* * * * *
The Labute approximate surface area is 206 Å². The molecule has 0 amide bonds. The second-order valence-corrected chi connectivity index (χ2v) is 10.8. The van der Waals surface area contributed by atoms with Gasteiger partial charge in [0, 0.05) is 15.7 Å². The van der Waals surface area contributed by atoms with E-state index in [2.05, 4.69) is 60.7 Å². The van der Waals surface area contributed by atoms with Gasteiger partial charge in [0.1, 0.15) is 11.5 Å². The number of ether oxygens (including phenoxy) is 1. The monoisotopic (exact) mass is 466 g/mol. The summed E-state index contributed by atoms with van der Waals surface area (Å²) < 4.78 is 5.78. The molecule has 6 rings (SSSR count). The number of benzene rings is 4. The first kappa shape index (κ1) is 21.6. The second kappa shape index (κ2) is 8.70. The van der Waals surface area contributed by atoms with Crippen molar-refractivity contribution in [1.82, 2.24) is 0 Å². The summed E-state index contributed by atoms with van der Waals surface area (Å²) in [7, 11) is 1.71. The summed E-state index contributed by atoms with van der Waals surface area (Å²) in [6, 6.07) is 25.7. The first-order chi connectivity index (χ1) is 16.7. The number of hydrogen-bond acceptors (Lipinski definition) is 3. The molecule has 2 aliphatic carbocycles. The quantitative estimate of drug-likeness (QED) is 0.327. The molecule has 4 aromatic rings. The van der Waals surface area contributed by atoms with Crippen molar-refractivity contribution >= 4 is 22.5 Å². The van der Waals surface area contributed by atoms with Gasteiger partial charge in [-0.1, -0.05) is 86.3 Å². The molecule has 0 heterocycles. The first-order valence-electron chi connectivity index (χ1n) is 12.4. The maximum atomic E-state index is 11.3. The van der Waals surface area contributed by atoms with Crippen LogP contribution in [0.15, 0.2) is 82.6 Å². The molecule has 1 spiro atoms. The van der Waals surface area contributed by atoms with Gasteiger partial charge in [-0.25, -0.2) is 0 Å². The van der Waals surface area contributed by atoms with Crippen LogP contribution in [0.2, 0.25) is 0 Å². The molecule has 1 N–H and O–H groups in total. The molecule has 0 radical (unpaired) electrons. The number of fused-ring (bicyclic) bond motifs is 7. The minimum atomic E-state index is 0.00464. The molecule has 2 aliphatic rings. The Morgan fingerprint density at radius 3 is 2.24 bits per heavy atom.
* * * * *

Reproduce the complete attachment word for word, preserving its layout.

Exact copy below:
The Labute approximate surface area is 206 Å². The molecule has 0 amide bonds. The second-order valence-corrected chi connectivity index (χ2v) is 10.8. The van der Waals surface area contributed by atoms with Gasteiger partial charge in [0, 0.05) is 15.7 Å². The van der Waals surface area contributed by atoms with E-state index in [2.05, 4.69) is 60.7 Å². The van der Waals surface area contributed by atoms with Gasteiger partial charge in [0.1, 0.15) is 11.5 Å². The number of ether oxygens (including phenoxy) is 1. The monoisotopic (exact) mass is 466 g/mol. The summed E-state index contributed by atoms with van der Waals surface area (Å²) < 4.78 is 5.78. The molecule has 6 rings (SSSR count). The number of benzene rings is 4. The first kappa shape index (κ1) is 21.6. The second kappa shape index (κ2) is 8.70. The van der Waals surface area contributed by atoms with Crippen molar-refractivity contribution in [1.82, 2.24) is 0 Å². The summed E-state index contributed by atoms with van der Waals surface area (Å²) in [7, 11) is 1.71. The summed E-state index contributed by atoms with van der Waals surface area (Å²) in [6, 6.07) is 25.7. The first-order chi connectivity index (χ1) is 16.7. The number of hydrogen-bond acceptors (Lipinski definition) is 3. The molecule has 2 aliphatic carbocycles. The quantitative estimate of drug-likeness (QED) is 0.327. The molecule has 4 aromatic rings. The van der Waals surface area contributed by atoms with Crippen molar-refractivity contribution >= 4 is 22.5 Å². The van der Waals surface area contributed by atoms with Gasteiger partial charge in [-0.1, -0.05) is 86.3 Å². The molecule has 0 heterocycles. The first-order valence-electron chi connectivity index (χ1n) is 12.4. The maximum atomic E-state index is 11.3. The van der Waals surface area contributed by atoms with Crippen LogP contribution in [0.15, 0.2) is 82.6 Å². The molecule has 1 spiro atoms. The van der Waals surface area contributed by atoms with Gasteiger partial charge in [-0.25, -0.2) is 0 Å². The van der Waals surface area contributed by atoms with Crippen LogP contribution in [0.2, 0.25) is 0 Å². The molecule has 1 N–H and O–H groups in total. The molecule has 0 radical (unpaired) electrons. The number of fused-ring (bicyclic) bond motifs is 7. The minimum atomic E-state index is 0.00464. The molecule has 2 aliphatic rings. The Morgan fingerprint density at radius 3 is 2.24 bits per heavy atom.